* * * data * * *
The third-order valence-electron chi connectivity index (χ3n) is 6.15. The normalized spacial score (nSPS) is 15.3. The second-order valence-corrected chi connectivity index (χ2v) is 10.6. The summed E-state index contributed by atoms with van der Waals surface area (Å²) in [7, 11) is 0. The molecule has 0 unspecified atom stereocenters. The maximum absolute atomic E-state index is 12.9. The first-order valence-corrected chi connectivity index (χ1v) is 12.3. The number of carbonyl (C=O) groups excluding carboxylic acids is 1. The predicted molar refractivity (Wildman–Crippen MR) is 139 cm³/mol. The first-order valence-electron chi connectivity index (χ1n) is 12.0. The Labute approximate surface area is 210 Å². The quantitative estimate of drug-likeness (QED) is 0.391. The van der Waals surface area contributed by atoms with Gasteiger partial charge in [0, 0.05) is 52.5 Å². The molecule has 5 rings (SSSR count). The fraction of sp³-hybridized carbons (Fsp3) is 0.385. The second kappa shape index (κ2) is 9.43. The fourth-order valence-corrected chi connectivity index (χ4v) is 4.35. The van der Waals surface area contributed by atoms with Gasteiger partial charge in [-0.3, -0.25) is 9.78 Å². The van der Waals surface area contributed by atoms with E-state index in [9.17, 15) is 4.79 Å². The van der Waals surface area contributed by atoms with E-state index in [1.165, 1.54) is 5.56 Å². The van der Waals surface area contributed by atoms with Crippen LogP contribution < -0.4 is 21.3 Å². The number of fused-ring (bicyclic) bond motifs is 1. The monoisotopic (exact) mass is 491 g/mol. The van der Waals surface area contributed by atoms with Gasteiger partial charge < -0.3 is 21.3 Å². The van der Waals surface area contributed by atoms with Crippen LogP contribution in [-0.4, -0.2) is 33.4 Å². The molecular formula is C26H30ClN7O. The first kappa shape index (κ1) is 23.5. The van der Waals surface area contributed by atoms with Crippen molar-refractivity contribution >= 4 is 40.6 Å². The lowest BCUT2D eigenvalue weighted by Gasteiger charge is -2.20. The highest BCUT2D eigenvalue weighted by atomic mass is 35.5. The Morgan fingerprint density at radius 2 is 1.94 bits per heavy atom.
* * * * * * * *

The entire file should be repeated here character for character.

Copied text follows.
The third-order valence-electron chi connectivity index (χ3n) is 6.15. The normalized spacial score (nSPS) is 15.3. The second-order valence-corrected chi connectivity index (χ2v) is 10.6. The summed E-state index contributed by atoms with van der Waals surface area (Å²) in [7, 11) is 0. The molecule has 0 unspecified atom stereocenters. The maximum absolute atomic E-state index is 12.9. The first-order valence-corrected chi connectivity index (χ1v) is 12.3. The number of carbonyl (C=O) groups excluding carboxylic acids is 1. The predicted molar refractivity (Wildman–Crippen MR) is 139 cm³/mol. The first-order valence-electron chi connectivity index (χ1n) is 12.0. The Labute approximate surface area is 210 Å². The quantitative estimate of drug-likeness (QED) is 0.391. The van der Waals surface area contributed by atoms with Gasteiger partial charge in [0, 0.05) is 52.5 Å². The molecule has 5 rings (SSSR count). The fraction of sp³-hybridized carbons (Fsp3) is 0.385. The second kappa shape index (κ2) is 9.43. The fourth-order valence-corrected chi connectivity index (χ4v) is 4.35. The van der Waals surface area contributed by atoms with Gasteiger partial charge in [-0.3, -0.25) is 9.78 Å². The van der Waals surface area contributed by atoms with E-state index in [9.17, 15) is 4.79 Å². The van der Waals surface area contributed by atoms with E-state index in [1.165, 1.54) is 5.56 Å². The van der Waals surface area contributed by atoms with Crippen LogP contribution < -0.4 is 21.3 Å². The number of fused-ring (bicyclic) bond motifs is 1. The monoisotopic (exact) mass is 491 g/mol. The van der Waals surface area contributed by atoms with Gasteiger partial charge < -0.3 is 21.3 Å². The van der Waals surface area contributed by atoms with Crippen LogP contribution in [-0.4, -0.2) is 33.4 Å². The molecular formula is C26H30ClN7O. The first kappa shape index (κ1) is 23.5. The van der Waals surface area contributed by atoms with Crippen molar-refractivity contribution >= 4 is 40.6 Å². The lowest BCUT2D eigenvalue weighted by Gasteiger charge is -2.20. The highest BCUT2D eigenvalue weighted by atomic mass is 35.5. The Morgan fingerprint density at radius 2 is 1.94 bits per heavy atom.